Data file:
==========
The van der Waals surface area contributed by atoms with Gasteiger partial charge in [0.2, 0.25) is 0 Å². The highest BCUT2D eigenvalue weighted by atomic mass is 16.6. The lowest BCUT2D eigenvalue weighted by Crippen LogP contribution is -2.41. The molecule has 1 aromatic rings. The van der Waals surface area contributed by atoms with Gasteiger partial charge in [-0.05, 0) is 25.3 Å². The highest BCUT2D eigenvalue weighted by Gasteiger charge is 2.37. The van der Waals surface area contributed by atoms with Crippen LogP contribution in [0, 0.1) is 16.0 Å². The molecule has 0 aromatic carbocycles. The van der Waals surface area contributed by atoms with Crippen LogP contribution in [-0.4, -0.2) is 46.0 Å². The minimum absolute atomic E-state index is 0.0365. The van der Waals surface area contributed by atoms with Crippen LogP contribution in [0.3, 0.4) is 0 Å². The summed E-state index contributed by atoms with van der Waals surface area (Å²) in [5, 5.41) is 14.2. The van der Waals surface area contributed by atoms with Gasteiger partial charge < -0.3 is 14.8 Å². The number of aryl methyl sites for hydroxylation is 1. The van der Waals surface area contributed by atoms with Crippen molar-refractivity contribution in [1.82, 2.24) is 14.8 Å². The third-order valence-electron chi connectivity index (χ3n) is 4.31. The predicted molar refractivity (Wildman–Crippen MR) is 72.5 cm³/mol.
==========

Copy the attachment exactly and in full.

The van der Waals surface area contributed by atoms with Gasteiger partial charge in [0.2, 0.25) is 0 Å². The highest BCUT2D eigenvalue weighted by atomic mass is 16.6. The lowest BCUT2D eigenvalue weighted by Crippen LogP contribution is -2.41. The molecule has 1 aromatic rings. The van der Waals surface area contributed by atoms with Gasteiger partial charge in [-0.05, 0) is 25.3 Å². The highest BCUT2D eigenvalue weighted by Gasteiger charge is 2.37. The van der Waals surface area contributed by atoms with Crippen LogP contribution in [0, 0.1) is 16.0 Å². The molecule has 0 aromatic carbocycles. The van der Waals surface area contributed by atoms with Crippen LogP contribution in [-0.4, -0.2) is 46.0 Å². The minimum absolute atomic E-state index is 0.0365. The van der Waals surface area contributed by atoms with Crippen LogP contribution in [0.3, 0.4) is 0 Å². The summed E-state index contributed by atoms with van der Waals surface area (Å²) in [5, 5.41) is 14.2. The van der Waals surface area contributed by atoms with Gasteiger partial charge < -0.3 is 14.8 Å². The number of aryl methyl sites for hydroxylation is 1. The van der Waals surface area contributed by atoms with Crippen molar-refractivity contribution in [1.82, 2.24) is 14.8 Å². The third-order valence-electron chi connectivity index (χ3n) is 4.31. The predicted molar refractivity (Wildman–Crippen MR) is 72.5 cm³/mol.